By Lois Gagné
In this beautiful Psalm, David is a broken father and leader, who’s household and kingdom are in turmoil because of his own indecisiveness and halfhearted efforts to correct his own children. David flees from his angry, bitter, rebellious son Absalom who has stolen the hearts of the people. The pain David now faces is guilt-ridden, entangled in the confusion of a father not wanting to harm his own son, obliging David to back down and spend lonely, sleepless nights in a barren land.
We have all been there, guilty, humiliated and broken because of our own sin, staring at disaster and knowing we, in our own folly, have brought it upon ourselves. How do we go on and find hope once again?
David turns to God, repentant and confident in His love and forgiveness. He pleads for God’s presence, provision and protection. “God, you are my God, I am searching SO hard to find you.” (v.1) “I have seen you in your holiness – your love is better than life.” (v3)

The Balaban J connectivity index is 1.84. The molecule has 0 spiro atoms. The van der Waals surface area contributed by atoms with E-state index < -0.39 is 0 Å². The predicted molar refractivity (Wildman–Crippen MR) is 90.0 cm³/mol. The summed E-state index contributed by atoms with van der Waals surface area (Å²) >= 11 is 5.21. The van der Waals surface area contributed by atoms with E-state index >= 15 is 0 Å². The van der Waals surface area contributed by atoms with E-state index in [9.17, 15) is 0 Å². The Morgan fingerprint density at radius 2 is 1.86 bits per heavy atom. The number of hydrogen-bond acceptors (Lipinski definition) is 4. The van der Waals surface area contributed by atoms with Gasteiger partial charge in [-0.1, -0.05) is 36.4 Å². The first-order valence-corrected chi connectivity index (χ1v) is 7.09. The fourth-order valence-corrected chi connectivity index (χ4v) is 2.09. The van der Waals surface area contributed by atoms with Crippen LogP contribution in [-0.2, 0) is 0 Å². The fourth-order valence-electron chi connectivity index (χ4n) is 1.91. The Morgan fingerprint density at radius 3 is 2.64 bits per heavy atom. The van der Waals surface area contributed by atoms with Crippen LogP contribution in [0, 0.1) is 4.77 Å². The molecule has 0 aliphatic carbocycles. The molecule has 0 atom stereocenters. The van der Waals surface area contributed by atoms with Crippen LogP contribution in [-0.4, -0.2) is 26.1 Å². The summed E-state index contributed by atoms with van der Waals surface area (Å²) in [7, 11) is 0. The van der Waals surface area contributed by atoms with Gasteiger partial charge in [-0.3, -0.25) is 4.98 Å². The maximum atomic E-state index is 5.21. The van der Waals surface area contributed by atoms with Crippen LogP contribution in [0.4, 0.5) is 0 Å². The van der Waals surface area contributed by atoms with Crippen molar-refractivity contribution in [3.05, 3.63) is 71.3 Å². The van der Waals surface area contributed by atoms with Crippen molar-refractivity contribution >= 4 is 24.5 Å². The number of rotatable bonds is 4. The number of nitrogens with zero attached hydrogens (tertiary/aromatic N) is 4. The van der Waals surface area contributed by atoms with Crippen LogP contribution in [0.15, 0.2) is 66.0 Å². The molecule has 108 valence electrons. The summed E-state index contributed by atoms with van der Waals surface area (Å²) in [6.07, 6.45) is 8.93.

No matter where we are, or why we are there, when we turn to God, our hope is not in vain. “You are the one who helps me. It makes me happy to be under your protection! I stay close to you, and you hold me with your powerful arm.” (v.7-8) Only He satisfies completely and like David, we can sing.
View the present through the promise, Christ will come again!
Trust despite the deepening darkness, Christ will come again!
Lift the world above its grieving through your watching and believing In the hope past hope’s conceiving, Christ will come again! (Celebrating Grace Hymn #99)